Noah Parks played Tight End for BYU from '94 to '96. He played for LaVell. He was there for our first ever win of the WAC championship game and was at the Cotton bowl when we won it all against Kansas St., 19-15.
I first met Noah on the other side of my cubicle. He had just joined my workforce as a lead salesman. We made formal introductions, shot the breeze, and talked a bit about the best way to finish a basement (hint: hire someone else to do it). Our conversation ended after a few minutes and we went back to work, never guessing that he had spent time in a Cougar's uniform.
Once the cat was out of the bag though, I couldn't resist. I had to interview him. I had to know about his experiences and what he thought about BYU football. Here's how our conversation went:
Now you played under LaVell right? Yes.
What was he like? He was a no-nonsense kind of guy: poised, stoic, and even-keeled.
What did he say to motivate the team? LaVell didn't say much, but when he did, it was poignant. We took courage from statements like "we should've beaten them," knowing we have it within ourselves, we just didn't perform at our best that day. I remember in our game against New Mexico, the stoic mask came off. It was the first time I saw him really fired up. That change fired up the team.
Where did you draw your motivation from as a player? I used to listen to classical music in practice. Classical music focused my attention.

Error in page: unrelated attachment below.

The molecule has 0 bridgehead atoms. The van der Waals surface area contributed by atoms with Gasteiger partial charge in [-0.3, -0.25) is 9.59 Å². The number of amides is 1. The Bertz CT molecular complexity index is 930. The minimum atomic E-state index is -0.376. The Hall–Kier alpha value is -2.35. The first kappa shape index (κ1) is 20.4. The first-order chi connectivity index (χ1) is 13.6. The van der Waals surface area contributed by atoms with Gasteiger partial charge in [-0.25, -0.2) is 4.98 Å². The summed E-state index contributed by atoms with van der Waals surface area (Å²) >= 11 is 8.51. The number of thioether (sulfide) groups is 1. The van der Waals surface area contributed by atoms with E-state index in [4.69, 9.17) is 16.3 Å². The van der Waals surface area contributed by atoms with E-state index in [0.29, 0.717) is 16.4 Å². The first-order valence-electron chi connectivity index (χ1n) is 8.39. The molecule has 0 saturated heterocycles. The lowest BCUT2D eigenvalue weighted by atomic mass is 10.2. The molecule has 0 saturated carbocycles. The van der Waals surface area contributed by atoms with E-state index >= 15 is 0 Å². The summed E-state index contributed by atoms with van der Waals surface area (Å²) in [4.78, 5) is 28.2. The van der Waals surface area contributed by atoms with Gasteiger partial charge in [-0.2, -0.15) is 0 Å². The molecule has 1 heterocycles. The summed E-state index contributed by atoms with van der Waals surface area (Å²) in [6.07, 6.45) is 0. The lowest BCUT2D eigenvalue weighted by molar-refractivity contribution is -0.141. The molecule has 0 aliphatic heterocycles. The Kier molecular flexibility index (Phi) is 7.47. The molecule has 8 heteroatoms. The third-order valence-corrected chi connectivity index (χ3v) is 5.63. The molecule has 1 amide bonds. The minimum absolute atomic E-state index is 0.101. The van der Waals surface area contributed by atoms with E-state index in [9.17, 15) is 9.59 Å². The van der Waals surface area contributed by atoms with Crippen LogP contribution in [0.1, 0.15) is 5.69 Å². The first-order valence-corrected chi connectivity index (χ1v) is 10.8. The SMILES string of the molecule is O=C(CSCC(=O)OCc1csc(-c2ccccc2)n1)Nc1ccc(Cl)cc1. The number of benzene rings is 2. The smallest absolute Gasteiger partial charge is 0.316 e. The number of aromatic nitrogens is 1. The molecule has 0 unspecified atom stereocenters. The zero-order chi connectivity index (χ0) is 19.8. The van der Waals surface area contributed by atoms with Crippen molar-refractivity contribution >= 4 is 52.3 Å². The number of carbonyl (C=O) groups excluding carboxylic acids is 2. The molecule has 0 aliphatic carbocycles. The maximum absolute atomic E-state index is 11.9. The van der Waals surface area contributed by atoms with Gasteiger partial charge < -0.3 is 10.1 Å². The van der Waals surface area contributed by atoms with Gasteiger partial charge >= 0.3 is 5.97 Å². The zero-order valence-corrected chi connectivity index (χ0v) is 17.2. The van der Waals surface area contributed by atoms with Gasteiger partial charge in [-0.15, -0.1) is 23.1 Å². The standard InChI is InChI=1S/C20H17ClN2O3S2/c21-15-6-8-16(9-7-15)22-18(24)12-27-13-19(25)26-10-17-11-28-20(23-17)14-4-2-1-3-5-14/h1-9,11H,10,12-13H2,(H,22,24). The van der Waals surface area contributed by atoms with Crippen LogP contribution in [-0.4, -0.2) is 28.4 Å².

What do you think Bronco's strength as a coach is? I think that the players know he respects them. That gives them strength. As a player, I would much rather have a Bronco for a coach than a Bobby Knight.
What's it like watching the Cougars now? I love the little nuances of the game. I like explaining to my kids (he has 6) what's going on from a player's perspective. I become cooler in their eyes.
Can you give me an example? I'll give you two. First, you can tell who is more experienced on the team. They are less likely to fall to the momentum shifts of a normal game. They stay focused and play hard if things are going well or bad.
Second, You can tell when a game's lost by the way the players are acting. Helmets come off. Heads are down. There's little to no talking amongst the players and a lot of them are sitting.
What can fans do to help out in times like that? We draw motivation from the crowd. I don't think the fans know how much of an impact they have on the players. We can feel it, or feel the lack of it. There's nothing more depressing than looking up to the stands and seeing them half emptied.
What would you have them do to show more support? I would be happy if everyone showed up in blue. Have a sea of blue for our home games. Also, step it up when things are getting bad. Those are the times that they should be the most involved. It can make a difference.
Noah's comments got me thinking more about the power of mind over body in football, and more specifically how a crowd can influence the players.
A Strong Mind Wins Games
Greatness lies within each of us. We are all capable of great things. Opportunities are plentiful to do so. The only thing that keeps us back is our belief in ourselves.
The acclaimed Coach Lombardi once said that "mental toughness is essential to success....Teams do not go physically flat, they go mentally stale."